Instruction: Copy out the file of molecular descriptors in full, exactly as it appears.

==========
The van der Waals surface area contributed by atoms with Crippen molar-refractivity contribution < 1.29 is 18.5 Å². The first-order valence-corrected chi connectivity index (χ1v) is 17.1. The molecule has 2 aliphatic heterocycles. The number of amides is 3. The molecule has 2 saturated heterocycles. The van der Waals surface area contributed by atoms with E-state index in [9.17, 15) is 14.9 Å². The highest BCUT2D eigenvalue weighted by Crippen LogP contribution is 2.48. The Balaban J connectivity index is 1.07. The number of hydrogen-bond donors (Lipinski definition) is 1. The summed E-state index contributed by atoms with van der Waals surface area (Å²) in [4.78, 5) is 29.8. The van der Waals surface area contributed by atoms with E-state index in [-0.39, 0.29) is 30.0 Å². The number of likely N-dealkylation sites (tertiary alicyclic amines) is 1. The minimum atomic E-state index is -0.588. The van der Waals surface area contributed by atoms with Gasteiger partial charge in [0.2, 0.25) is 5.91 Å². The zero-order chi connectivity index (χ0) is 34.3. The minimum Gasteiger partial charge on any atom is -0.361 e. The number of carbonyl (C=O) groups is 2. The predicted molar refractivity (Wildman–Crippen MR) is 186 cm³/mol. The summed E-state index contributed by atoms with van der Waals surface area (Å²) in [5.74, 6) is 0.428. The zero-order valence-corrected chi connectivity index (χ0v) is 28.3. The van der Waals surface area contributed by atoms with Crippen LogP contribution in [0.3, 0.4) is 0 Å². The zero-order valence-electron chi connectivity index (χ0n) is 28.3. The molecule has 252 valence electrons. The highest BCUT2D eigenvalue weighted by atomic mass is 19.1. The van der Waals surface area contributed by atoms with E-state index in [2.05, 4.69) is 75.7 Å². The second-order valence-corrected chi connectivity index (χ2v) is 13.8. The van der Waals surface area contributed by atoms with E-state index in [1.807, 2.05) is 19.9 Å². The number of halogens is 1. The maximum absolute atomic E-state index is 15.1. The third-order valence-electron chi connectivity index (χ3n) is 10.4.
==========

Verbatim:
The van der Waals surface area contributed by atoms with Crippen molar-refractivity contribution < 1.29 is 18.5 Å². The first-order valence-corrected chi connectivity index (χ1v) is 17.1. The molecule has 2 aliphatic heterocycles. The number of amides is 3. The molecule has 2 saturated heterocycles. The van der Waals surface area contributed by atoms with E-state index in [9.17, 15) is 14.9 Å². The highest BCUT2D eigenvalue weighted by Crippen LogP contribution is 2.48. The Balaban J connectivity index is 1.07. The number of hydrogen-bond donors (Lipinski definition) is 1. The summed E-state index contributed by atoms with van der Waals surface area (Å²) in [4.78, 5) is 29.8. The van der Waals surface area contributed by atoms with E-state index in [-0.39, 0.29) is 30.0 Å². The number of likely N-dealkylation sites (tertiary alicyclic amines) is 1. The minimum atomic E-state index is -0.588. The van der Waals surface area contributed by atoms with Gasteiger partial charge in [0.2, 0.25) is 5.91 Å². The zero-order chi connectivity index (χ0) is 34.3. The minimum Gasteiger partial charge on any atom is -0.361 e. The number of carbonyl (C=O) groups is 2. The predicted molar refractivity (Wildman–Crippen MR) is 186 cm³/mol. The summed E-state index contributed by atoms with van der Waals surface area (Å²) in [5.74, 6) is 0.428. The zero-order valence-corrected chi connectivity index (χ0v) is 28.3. The van der Waals surface area contributed by atoms with Crippen LogP contribution in [0.3, 0.4) is 0 Å². The zero-order valence-electron chi connectivity index (χ0n) is 28.3. The molecule has 252 valence electrons. The highest BCUT2D eigenvalue weighted by atomic mass is 19.1. The van der Waals surface area contributed by atoms with E-state index in [2.05, 4.69) is 75.7 Å². The second-order valence-corrected chi connectivity index (χ2v) is 13.8. The van der Waals surface area contributed by atoms with E-state index in [1.807, 2.05) is 19.9 Å². The number of halogens is 1. The maximum absolute atomic E-state index is 15.1. The third-order valence-electron chi connectivity index (χ3n) is 10.4.